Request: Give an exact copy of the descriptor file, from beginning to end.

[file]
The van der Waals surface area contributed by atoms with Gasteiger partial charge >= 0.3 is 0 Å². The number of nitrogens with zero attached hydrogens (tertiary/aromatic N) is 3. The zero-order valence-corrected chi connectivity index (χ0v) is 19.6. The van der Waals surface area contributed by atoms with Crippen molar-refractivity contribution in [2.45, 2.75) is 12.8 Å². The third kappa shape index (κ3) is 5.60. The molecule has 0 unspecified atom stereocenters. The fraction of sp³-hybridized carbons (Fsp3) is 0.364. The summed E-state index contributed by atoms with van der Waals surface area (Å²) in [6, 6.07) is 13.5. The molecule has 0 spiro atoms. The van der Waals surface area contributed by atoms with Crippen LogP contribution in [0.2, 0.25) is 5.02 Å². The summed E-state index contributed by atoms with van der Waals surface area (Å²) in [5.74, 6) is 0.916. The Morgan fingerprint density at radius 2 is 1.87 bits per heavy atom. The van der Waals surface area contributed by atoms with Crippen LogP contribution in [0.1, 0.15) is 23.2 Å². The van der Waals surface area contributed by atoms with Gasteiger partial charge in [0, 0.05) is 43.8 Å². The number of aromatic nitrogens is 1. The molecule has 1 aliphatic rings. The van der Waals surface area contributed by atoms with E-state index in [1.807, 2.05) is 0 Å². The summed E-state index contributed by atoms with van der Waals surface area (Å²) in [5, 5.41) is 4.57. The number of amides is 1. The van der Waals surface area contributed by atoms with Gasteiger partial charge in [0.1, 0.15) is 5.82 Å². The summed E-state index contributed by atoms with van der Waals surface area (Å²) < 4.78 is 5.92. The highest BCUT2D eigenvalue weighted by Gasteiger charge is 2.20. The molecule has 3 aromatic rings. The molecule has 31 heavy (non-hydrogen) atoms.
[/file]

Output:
The van der Waals surface area contributed by atoms with Gasteiger partial charge >= 0.3 is 0 Å². The number of nitrogens with zero attached hydrogens (tertiary/aromatic N) is 3. The zero-order valence-corrected chi connectivity index (χ0v) is 19.6. The van der Waals surface area contributed by atoms with Crippen molar-refractivity contribution in [2.45, 2.75) is 12.8 Å². The third kappa shape index (κ3) is 5.60. The molecule has 0 unspecified atom stereocenters. The fraction of sp³-hybridized carbons (Fsp3) is 0.364. The summed E-state index contributed by atoms with van der Waals surface area (Å²) in [6, 6.07) is 13.5. The molecule has 0 spiro atoms. The van der Waals surface area contributed by atoms with Crippen LogP contribution in [0.2, 0.25) is 5.02 Å². The summed E-state index contributed by atoms with van der Waals surface area (Å²) in [5.74, 6) is 0.916. The Morgan fingerprint density at radius 2 is 1.87 bits per heavy atom. The van der Waals surface area contributed by atoms with Crippen LogP contribution in [0.1, 0.15) is 23.2 Å². The van der Waals surface area contributed by atoms with Gasteiger partial charge in [0, 0.05) is 43.8 Å². The number of aromatic nitrogens is 1. The molecule has 1 aliphatic rings. The van der Waals surface area contributed by atoms with E-state index in [1.807, 2.05) is 0 Å². The summed E-state index contributed by atoms with van der Waals surface area (Å²) in [5, 5.41) is 4.57. The number of amides is 1. The van der Waals surface area contributed by atoms with Gasteiger partial charge in [0.1, 0.15) is 5.82 Å². The summed E-state index contributed by atoms with van der Waals surface area (Å²) < 4.78 is 5.92. The highest BCUT2D eigenvalue weighted by Gasteiger charge is 2.20. The molecule has 3 aromatic rings. The molecule has 31 heavy (non-hydrogen) atoms.